"It is not the swim/bike/run sessions or the races that will make you fitter, it is the recovery... It's all too easy to cross the line and immediately focus on the next goal, yet effective recovery is vital. " ~ Chrissie Wellington
I really enjoyed this very comprehensive training bible. The book is well written and Chrissie's love for the sport shines through. Even if you aren't training for a triathlon, there's plenty of applicable advice here for everyone.

The verdict: READ

The 30 Minute Runner by Duncan Larkin and Dr. Mike Moreno

I read all the books so you don't have to and I'm going to tell you that you don't have to read this one. Geared towards beginning runners, this training manual has all good intentions but the style of the book felt overwhelming, even to this experienced runner. The first red flag was in the beginning of the book, where the author, an accomplished marathoner shares that he's "one of you", a person who "doesn't look like a runner". After that statement, he goes on to share that he crossed the finish line of his first 26.2 after running "nearly 4 hours", but took his personal best down to 2:32. I had to read that statement multiple times and then I read the bio on the back page of the book. Yeah, he's been in our "proverbial running shoes"--his words, not mine. 

So, with that personal anecdote setting the tone for the book, Larkin lays out his plan in 6 steps: Commit (he recommends runners sign a contract with themselves), Learn, Train, Conquer, Sustain, and Thrive. I could be nitpicky about the writing style, with the frequent use of idioms or clich├ęs--my personal favorite, "having said that" is used quite often-- and lots of inaccuracies. Um, Mr. Duncan, the IT Band is not a muscle. On the plus, there is plenty of common sense information and training plans here. However, much of this information can be found on online and C25k apps. For new runners looking for a training guide, this one is kind of a mess. 

The verdict: SKIP

Run Fast Eat Slow by Shalane Flanagan and Elyse Kopecky

Shalane and Elyse were college roommates and the idea for this cookbook was born after a reunion where they shared dinner. They reminisced about college and talked about food. The goal of the cookbook would be to celebrate whole foods and show how indulging in real food will help runners train and perform better as well as improved their overall health.

Sign me up. Anyone who reads my blog knows that while I eat healthily, I don't follow any sort of diet or focus on carbs vs protein vs fat. If anything, I'm all about reducing inflammation, and an anti-inflammatory diet is by nature a healthy diet. I was really interested in this cookbook for that reason alone. What sold me was that Shalane tested every recipe in the book.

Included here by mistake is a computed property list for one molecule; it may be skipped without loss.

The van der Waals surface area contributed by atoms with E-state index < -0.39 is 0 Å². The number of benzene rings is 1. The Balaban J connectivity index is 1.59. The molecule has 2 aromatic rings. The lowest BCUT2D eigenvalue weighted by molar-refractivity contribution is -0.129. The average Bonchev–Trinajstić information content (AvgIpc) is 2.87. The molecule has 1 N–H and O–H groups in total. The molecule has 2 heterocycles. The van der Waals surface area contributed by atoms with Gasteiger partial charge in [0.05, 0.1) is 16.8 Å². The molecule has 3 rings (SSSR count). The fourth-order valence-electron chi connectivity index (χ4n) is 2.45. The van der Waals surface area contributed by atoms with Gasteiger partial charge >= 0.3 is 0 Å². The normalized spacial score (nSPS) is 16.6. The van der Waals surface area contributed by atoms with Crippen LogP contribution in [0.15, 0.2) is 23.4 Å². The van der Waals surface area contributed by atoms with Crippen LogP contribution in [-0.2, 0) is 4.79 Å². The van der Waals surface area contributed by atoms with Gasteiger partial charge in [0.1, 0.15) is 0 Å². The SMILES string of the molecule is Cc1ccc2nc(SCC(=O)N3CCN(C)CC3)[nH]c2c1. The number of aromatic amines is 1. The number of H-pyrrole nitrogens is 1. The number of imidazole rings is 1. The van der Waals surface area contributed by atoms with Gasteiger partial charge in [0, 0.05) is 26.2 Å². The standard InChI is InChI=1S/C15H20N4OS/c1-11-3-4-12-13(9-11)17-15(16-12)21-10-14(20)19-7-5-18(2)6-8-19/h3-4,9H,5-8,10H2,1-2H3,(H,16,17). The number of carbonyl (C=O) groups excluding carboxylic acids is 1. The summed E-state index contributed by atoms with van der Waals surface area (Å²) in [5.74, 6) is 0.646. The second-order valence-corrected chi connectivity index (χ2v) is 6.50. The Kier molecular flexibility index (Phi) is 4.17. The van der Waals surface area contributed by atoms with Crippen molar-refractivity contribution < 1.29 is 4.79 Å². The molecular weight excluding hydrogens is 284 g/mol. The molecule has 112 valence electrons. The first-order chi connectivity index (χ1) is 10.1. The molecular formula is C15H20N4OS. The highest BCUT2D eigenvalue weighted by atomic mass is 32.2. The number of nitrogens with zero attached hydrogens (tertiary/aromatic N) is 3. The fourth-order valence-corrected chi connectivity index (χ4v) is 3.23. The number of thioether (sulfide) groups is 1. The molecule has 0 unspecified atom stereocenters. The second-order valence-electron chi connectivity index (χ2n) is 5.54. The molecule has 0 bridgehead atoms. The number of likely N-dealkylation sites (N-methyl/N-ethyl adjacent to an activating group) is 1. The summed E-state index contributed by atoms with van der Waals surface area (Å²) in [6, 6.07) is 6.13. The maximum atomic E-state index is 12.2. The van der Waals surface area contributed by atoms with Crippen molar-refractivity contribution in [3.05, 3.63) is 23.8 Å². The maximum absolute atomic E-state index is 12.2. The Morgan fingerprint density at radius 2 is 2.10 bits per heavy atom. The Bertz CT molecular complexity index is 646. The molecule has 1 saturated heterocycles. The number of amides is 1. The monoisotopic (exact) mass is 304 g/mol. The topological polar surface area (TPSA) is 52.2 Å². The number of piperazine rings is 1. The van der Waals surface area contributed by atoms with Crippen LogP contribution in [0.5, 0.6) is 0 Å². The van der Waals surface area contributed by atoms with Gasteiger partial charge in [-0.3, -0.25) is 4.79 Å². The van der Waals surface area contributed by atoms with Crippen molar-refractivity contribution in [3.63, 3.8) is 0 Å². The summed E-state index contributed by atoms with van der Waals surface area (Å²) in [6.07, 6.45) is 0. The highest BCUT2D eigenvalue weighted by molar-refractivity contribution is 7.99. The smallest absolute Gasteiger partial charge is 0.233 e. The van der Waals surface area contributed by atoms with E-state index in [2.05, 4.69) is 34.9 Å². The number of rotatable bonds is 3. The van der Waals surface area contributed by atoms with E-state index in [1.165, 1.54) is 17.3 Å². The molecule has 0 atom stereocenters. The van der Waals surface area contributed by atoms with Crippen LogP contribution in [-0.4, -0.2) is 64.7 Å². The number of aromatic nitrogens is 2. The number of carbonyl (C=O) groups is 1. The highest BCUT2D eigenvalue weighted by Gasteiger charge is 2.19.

Besides the recipes, there are lists of pantry essentials that every healthy kitchen should have on hand. Some of the items might be hard to find at the grocery store, like teff flour, but with access to the internet, readers should be able to order them if interested. The recipes, for the most part, look really delicious. I haven't tried any of them yet but am definitely interested in many of them. Fartlek Chili, anyone? There are also desserts.

I love the idea of promoting healthy, balanced eating and Eat Fast Run Slow does a fantastic job with that. If you love to eat and are looking for a healthy, motivating cookbook, this one should be part of your library.

The verdict: READ

Four out of five isn't bad! Have you read any of these books? Share your feedback in the comments. If you've done a review on your blog and would like me to share the link, please send it to me and I'll add it. Please link back to this post! P.S. I apologize for the formatting issues. Blogger has been messing with me lately!



Next month is the long-awaited Let Your Mind Run by Deena Kastor! Deena sent me a copy to read and I'm so excited to share it with you.



I'm linking up with Running on Happy and Fairytales and Fitness for the Friday Five!






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26 comments :

  1. The Christie Wellington book is on my list! I used to be so good at reading and I have fallen off of the wagon somehow. Thanks for the reminder! Hope you have a fun weekend in FL

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    1. I've been a reading machine this winter! Both fiction and non-fiction. I do love to read.

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  2. Added some of these to my reading list! Thanks for the suggestions! I hope you have a great weekend. :-)

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    1. Enjoy the books and let me know what you think!